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26-04-2012 | Immunology | Article

Early treatment response predicts remission in ankylosing spondylitis

Abstract

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MedWire News: Rapid response to adalimumab is the strongest predictor for subsequent long-term and sustained remission among patients with ankylosing spondylitis, study findings indicate.

Joachim Sieper (University Clinic Benjamin Franklin, Berlin, Germany) and colleagues found that patients who achieved partial remission by week 12 of adalimumab treatment were 2.5 times more likely than those who did not to maintain that response for 5 years, after adjustment for multiple confounding variables.

Similarly, those who reached a state of inactive disease by 12 weeks were 3.2 times more likely than those who did not to maintain remission for 5 years.

The findings, published in the Annals of Rheumatic Disease, arise from a post-hoc analysis of 5-year data from the Adalimumab Trial evaluating Long-term efficacy in Ankylosing Spondylitis (ATLAS).

ATLAS participants, who all had active ankylosing spondylitis, were randomly assigned to receive 40 mg adalimumab (n=208) or placebo (n=107) every other week for 24 weeks. At the end of this period, they were allowed to continue with open-label adalimumab for up to 5 years.

Sieper and team explain that the Assessment in Spondyloarthritis International Society (ASAS) recommends that patients treated with tumor necrosis factor (TNF) inhibitors such as adalimumab be evaluated for treatment response at least 12 weeks after initiation of TNF-inhibitor therapy.

However, prior to this study, the implications of early treatment response on long-term disease control had not been fully explored.

The researchers report that of the 311 patients, who received at least one dose of adalimumab, 65% completed the 5-year study, 45% achieved sustained (at least 6 months) ASAS partial remission, and 55% achieved sustained Ankylosing Spondylitis Disease Activity Score (ASDAS) inactive disease.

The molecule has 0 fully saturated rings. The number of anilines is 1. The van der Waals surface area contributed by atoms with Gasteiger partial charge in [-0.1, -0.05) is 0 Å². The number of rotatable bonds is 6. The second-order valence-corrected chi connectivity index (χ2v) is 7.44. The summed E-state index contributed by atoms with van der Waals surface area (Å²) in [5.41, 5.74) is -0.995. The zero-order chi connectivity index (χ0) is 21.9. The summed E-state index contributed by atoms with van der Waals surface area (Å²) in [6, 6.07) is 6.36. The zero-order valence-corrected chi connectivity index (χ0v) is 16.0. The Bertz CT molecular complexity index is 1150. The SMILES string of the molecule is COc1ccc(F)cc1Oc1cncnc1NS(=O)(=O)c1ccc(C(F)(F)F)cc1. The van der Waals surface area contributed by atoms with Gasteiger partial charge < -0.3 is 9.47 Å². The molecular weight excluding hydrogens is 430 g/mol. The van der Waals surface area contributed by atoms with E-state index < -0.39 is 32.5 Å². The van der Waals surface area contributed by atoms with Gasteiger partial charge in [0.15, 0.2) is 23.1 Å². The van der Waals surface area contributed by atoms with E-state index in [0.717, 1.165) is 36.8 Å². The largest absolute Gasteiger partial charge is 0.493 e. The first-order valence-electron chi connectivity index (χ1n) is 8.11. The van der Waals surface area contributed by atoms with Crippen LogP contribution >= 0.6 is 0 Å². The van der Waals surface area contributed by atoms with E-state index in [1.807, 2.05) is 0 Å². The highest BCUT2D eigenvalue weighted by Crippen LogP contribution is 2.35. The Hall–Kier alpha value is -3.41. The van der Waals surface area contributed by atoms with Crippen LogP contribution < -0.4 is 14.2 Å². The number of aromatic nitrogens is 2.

ASAS partial remission was defined as a score of 2 or less on a scale of 0 to 10 in patient assessment of disease activity, pain, function, and inflammation.

ASDAS inactive disease was defined as a score below 1.3 in disease activity, while major improvement was defined as a decrease in the disease activity score of 2 or more points from baseline.

Among 125 patients who received 5 years of adalimumab treatment, 77% achieved partial remission and 61% achieved inactive disease.

While early remission was the strongest predictor for sustained remission, worse functional activity, a state of inactive disease, and inflammation at baseline were all marginally associated with lower likelihood for achieving long-term partial remission.

Sieper and co-researchers recorded 11.7 adverse events per 100 patient-years, which is similar with previous reports on adalimumab safety, they say.

"Determining predictors of exceptional response, such as long-term disease remission over a long period, is helpful in shaping both the doctor's and the patient's expectations for chronic treatment," they write.

"These results are in alignment with current recommendations for evaluating treatment response after at least 12 weeks of treatment."

By Laura Cowen

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